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FatherTime

FatherTime:
Stories on the Heart and Soul of Fathering

reviewed by J. Steven Svoboda


FatherTime. By Christopher Scribner, Ph.D. & Chris Frey, M.S.W. St. Louis, Missouri: Insight Output, 2001. 242 pp.

This collection of first-hand stories about fathering contributed by two dads who double as therapists is well worth a look, particularly for any future or current dads interested in comparing notes with a couple eloquent peers who have been there. If FatherTime does not always manage to maintain its course at the dizzying heights it initially suggests it may reach and to which it periodically ascends, it nevertheless provides enough wisdom and satisfaction to amply repay the cost of the trip. Scribner and Frey write engagingly; it is quite easy to do as I did and read the entire book in an afternoon without even intending to do so.

FatherTime starts out fantastically. Scribner frankly discusses his need with the birth of his second child and first son to rediscover his passion. It was not enough that he be a COMPETENT father; Scribner also needed to be a JOYFUL parent. We are reminded that for all the much discussed (and deplored) influence of the various multimedia and cultural distractions of today, fathers remain the most vital influence on children's views of men and masculinity.

Scribner and Frey proceed to set forth a few well-chosen principles of fathering. Be a presence in the lives of your children, be self-aware, find the joy in fathering, provide a safe haven for your children, honor the mother's presence and importance, and model accountability and integrity. The book is beautifully produced with a cover photograph of an infant's hand wrapped around his father's finger.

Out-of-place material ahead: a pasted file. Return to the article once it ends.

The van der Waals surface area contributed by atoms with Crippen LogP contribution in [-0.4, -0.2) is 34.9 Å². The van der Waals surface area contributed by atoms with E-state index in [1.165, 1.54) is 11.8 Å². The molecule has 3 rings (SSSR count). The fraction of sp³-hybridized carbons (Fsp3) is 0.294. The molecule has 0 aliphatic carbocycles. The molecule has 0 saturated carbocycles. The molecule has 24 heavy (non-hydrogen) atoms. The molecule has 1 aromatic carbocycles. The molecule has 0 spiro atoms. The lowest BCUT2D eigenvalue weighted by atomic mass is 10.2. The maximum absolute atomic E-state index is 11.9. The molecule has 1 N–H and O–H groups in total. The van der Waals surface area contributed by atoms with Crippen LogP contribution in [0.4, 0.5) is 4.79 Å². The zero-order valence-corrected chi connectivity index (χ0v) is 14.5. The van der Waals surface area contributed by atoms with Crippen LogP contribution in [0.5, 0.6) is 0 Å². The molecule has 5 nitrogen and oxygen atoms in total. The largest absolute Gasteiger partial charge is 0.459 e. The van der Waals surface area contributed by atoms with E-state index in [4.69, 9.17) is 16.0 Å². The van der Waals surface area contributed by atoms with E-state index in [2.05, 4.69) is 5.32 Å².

FatherTime then moves on to provide a series of real-life vignettes extracted from the notebooks of two dads named Chris. Some subtle wisdom is harvested from the simple act of a father hoisting his son to give him the advantage of the father's height. Dad overcomes his fears about dropping him and finds answers to the questions this experience opens up. "Another part of fathering is the child inspiring the father to resume growing." Frey provides a rich vignette of "the day I began to call my dad... my friend." Scribner responds with a more bittersweet tale of learning how much he and his father missed with each other. Later, a loving act of confrontation by Frey's fishing buddy toward a verbally abusive father who is fishing nearby with his sons seems to touch the lives of everyone present.

Dad transforms yardwork into yardplay, proving that "play and work are not opposites." A broken golf club from a borrowed set of clubs provides a wonderful teaching opportunity on accountability. We get to read a charming script of one way to play with a son upset about his mother's departure for work.

The lessons, when we get them, can be as refreshing and unexpected as a lung-numbing breath of chilly air. An ice skating outing provides dad an opportunity to learn to let his child do the work she needs to do (in this case, struggling to skate on her own without Dad) even if it may be uncomfortable for him and other adults to do so. When his presence is wanted, on the other hand, it can be a very fatherly role to provide a child with a felicitous combination of physical security plus encouragement to take a risk. The extent to which Dad is able to tolerate and accept his children's fears mirrors the extent to which he can tolerate his own.